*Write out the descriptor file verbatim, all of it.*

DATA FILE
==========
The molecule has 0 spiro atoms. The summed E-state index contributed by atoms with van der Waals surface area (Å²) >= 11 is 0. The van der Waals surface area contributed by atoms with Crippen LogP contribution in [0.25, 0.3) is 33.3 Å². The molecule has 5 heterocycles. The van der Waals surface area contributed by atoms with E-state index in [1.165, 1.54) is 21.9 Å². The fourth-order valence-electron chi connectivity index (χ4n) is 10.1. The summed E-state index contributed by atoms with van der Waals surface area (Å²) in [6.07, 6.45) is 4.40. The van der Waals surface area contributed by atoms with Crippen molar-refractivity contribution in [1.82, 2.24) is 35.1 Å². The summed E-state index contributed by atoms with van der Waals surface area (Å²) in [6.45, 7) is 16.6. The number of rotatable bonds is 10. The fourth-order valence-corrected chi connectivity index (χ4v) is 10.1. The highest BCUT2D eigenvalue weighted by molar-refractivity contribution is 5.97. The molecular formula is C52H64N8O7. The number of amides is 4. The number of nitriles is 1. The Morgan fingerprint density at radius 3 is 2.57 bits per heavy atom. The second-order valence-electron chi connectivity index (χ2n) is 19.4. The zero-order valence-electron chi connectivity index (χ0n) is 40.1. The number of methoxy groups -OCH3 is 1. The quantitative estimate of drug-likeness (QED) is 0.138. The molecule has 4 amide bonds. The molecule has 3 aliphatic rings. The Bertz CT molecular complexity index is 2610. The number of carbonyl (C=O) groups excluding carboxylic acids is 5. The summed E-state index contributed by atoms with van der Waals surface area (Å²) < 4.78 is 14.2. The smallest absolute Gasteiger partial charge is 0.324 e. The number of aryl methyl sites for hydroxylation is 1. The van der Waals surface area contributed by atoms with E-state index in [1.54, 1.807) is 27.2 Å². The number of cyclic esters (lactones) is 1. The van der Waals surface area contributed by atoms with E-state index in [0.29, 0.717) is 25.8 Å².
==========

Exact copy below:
The molecule has 0 spiro atoms. The summed E-state index contributed by atoms with van der Waals surface area (Å²) >= 11 is 0. The van der Waals surface area contributed by atoms with Crippen LogP contribution in [0.25, 0.3) is 33.3 Å². The molecule has 5 heterocycles. The van der Waals surface area contributed by atoms with E-state index in [1.165, 1.54) is 21.9 Å². The fourth-order valence-electron chi connectivity index (χ4n) is 10.1. The summed E-state index contributed by atoms with van der Waals surface area (Å²) in [6.07, 6.45) is 4.40. The van der Waals surface area contributed by atoms with Crippen molar-refractivity contribution in [1.82, 2.24) is 35.1 Å². The summed E-state index contributed by atoms with van der Waals surface area (Å²) in [6.45, 7) is 16.6. The number of rotatable bonds is 10. The fourth-order valence-corrected chi connectivity index (χ4v) is 10.1. The highest BCUT2D eigenvalue weighted by molar-refractivity contribution is 5.97. The molecular formula is C52H64N8O7. The number of amides is 4. The number of nitriles is 1. The Morgan fingerprint density at radius 3 is 2.57 bits per heavy atom. The second-order valence-electron chi connectivity index (χ2n) is 19.4. The zero-order valence-electron chi connectivity index (χ0n) is 40.1. The number of methoxy groups -OCH3 is 1. The quantitative estimate of drug-likeness (QED) is 0.138. The molecule has 4 amide bonds. The molecule has 3 aliphatic rings. The Bertz CT molecular complexity index is 2610. The number of carbonyl (C=O) groups excluding carboxylic acids is 5. The summed E-state index contributed by atoms with van der Waals surface area (Å²) < 4.78 is 14.2. The smallest absolute Gasteiger partial charge is 0.324 e. The number of aryl methyl sites for hydroxylation is 1. The van der Waals surface area contributed by atoms with E-state index in [1.54, 1.807) is 27.2 Å². The number of cyclic esters (lactones) is 1. The van der Waals surface area contributed by atoms with E-state index in [0.29, 0.717) is 25.8 Å².